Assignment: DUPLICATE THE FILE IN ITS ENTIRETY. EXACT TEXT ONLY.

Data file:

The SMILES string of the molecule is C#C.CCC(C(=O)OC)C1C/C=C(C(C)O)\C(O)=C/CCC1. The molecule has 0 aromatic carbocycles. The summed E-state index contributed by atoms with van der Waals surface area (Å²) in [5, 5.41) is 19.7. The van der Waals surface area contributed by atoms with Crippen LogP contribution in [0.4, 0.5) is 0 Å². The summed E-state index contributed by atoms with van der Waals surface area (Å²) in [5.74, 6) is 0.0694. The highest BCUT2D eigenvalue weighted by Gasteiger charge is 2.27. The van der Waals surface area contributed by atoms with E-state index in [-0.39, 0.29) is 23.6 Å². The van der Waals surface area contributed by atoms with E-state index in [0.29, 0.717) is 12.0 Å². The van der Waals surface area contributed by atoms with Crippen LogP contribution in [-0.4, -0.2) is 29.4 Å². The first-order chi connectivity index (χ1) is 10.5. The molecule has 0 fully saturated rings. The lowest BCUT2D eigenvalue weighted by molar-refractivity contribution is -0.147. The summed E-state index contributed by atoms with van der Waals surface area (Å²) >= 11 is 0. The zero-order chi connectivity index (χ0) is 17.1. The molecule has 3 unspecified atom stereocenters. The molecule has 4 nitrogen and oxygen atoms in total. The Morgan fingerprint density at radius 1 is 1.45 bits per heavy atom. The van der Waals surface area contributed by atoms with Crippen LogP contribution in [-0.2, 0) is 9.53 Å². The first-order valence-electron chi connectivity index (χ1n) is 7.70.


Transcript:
The SMILES string of the molecule is C#C.CCC(C(=O)OC)C1C/C=C(C(C)O)\C(O)=C/CCC1. The molecule has 0 aromatic carbocycles. The summed E-state index contributed by atoms with van der Waals surface area (Å²) in [5, 5.41) is 19.7. The van der Waals surface area contributed by atoms with Crippen LogP contribution in [0.4, 0.5) is 0 Å². The summed E-state index contributed by atoms with van der Waals surface area (Å²) in [5.74, 6) is 0.0694. The highest BCUT2D eigenvalue weighted by Gasteiger charge is 2.27. The van der Waals surface area contributed by atoms with E-state index in [-0.39, 0.29) is 23.6 Å². The van der Waals surface area contributed by atoms with E-state index in [0.29, 0.717) is 12.0 Å². The van der Waals surface area contributed by atoms with Crippen LogP contribution in [-0.4, -0.2) is 29.4 Å². The first-order chi connectivity index (χ1) is 10.5. The molecule has 0 fully saturated rings. The lowest BCUT2D eigenvalue weighted by molar-refractivity contribution is -0.147. The summed E-state index contributed by atoms with van der Waals surface area (Å²) >= 11 is 0. The zero-order chi connectivity index (χ0) is 17.1. The molecule has 3 unspecified atom stereocenters. The molecule has 4 nitrogen and oxygen atoms in total. The Morgan fingerprint density at radius 1 is 1.45 bits per heavy atom. The van der Waals surface area contributed by atoms with Crippen LogP contribution in [-0.2, 0) is 9.53 Å². The first-order valence-electron chi connectivity index (χ1n) is 7.70.